The Data Care Act would require companies to “reasonably secure” data


The Data Care Act would require companies to “reasonably secure” data

A group of 15 Democratic Senators have unveiled a new bill for protecting personal information online. The Data Care Act, proposed by Sen. Brian Schatz and co-sponsored by 14 more Democrats in the Senate would create new rules around how companies that collect user data can handle that information.

Data collectors including banks, doctors and lawyers are all required to protect your personal information, says the senators. “Mark Zuckerberg should have a similar level of responsibility to protect your data as your doctor does,” they argued.

“Websites, apps and other online services should also have to take responsible steps to safeguard personal information and stop the misuse of users' data,” they continued.”Our bill will help make sure that when people give online companies their information, it won't be exploited."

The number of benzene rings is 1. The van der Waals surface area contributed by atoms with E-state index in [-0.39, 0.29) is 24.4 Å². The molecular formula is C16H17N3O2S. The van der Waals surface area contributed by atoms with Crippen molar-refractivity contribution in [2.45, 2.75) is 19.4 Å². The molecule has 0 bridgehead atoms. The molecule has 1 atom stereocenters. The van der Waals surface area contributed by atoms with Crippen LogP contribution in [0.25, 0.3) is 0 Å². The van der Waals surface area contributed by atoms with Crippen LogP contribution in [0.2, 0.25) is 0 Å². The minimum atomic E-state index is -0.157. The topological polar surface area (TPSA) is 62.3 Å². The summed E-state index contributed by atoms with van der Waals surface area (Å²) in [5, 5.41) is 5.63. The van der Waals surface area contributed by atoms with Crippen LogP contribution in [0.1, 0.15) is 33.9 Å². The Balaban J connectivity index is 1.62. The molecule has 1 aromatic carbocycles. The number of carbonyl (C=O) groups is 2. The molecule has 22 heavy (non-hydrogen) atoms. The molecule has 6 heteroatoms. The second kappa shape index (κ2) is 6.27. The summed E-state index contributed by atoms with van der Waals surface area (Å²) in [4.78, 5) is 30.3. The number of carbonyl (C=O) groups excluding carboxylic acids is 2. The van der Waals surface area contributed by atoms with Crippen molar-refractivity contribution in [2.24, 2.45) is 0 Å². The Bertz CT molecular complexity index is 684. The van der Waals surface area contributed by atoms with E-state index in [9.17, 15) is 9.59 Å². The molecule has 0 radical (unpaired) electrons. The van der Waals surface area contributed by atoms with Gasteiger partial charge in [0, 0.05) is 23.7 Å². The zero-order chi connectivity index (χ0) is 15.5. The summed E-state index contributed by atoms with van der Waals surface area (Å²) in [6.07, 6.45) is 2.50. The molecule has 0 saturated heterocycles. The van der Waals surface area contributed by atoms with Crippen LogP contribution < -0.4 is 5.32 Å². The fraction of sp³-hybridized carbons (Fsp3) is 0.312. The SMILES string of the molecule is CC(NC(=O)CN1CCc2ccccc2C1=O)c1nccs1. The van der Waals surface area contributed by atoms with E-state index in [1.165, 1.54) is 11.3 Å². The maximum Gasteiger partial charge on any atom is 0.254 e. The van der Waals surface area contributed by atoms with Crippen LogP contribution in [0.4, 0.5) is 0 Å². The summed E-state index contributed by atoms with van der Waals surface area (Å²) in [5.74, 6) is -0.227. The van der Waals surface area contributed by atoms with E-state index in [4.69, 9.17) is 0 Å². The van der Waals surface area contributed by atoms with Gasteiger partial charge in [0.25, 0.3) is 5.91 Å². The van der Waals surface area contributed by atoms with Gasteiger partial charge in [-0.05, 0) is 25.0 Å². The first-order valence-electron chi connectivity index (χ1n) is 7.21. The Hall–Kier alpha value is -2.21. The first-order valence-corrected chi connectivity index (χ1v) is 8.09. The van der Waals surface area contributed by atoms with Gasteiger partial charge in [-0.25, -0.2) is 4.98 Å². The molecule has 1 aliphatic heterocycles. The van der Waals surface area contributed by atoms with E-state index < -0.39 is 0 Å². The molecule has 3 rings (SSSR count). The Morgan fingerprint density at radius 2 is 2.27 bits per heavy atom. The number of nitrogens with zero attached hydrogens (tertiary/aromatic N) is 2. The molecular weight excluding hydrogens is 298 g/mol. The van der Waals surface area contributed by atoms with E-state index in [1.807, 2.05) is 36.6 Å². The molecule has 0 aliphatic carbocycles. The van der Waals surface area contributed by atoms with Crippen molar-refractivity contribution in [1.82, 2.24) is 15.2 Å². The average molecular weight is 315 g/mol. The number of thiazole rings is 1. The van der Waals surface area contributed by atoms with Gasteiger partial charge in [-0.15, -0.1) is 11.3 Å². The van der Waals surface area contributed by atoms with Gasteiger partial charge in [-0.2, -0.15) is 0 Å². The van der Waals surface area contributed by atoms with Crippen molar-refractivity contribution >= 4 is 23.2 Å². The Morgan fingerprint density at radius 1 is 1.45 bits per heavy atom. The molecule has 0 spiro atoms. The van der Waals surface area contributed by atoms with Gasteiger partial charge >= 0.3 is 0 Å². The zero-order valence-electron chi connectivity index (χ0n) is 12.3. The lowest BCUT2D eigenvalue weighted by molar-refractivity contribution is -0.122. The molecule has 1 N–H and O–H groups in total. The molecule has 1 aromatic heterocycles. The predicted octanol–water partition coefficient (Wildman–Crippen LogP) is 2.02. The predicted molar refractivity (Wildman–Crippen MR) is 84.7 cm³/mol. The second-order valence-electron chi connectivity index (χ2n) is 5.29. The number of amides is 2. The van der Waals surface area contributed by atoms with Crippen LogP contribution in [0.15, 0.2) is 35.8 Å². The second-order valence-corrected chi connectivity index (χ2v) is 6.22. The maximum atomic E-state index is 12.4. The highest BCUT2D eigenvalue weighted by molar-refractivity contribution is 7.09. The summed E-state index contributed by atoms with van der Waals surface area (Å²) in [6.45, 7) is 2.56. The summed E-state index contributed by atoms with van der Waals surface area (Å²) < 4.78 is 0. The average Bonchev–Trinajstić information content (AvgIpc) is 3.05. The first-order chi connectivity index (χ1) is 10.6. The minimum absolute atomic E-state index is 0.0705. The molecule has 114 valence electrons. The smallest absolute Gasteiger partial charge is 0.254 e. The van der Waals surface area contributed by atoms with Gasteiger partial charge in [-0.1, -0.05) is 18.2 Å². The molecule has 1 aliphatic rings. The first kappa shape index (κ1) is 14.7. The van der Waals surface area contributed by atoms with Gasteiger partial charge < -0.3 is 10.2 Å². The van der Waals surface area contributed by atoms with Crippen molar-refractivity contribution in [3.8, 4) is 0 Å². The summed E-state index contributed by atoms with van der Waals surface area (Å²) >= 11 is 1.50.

The Data Care Act, should it come into force, would require companies to “reasonably secure” identifying information, to not use that information in a harmful way, and to give notice to consumers about security incidents such as breaches of sensitive information. The idea, however, is not old. Some legal experts have long argued that companies that handle large amounts of data – called “information fiduciaries” – should have a legal obligation to act responsibly.

The new bill would have the Federal Trade Commission (FTC) draft new rules for pursuing fines against companies that misuse private data. Internet companies, Schatz added, “…need something to happen federally,” otherwise state privacy laws, which most tech companies fear, will begin to pop up everywhere. Schatz was referring to California’s Consumer Privacy Act 2018.

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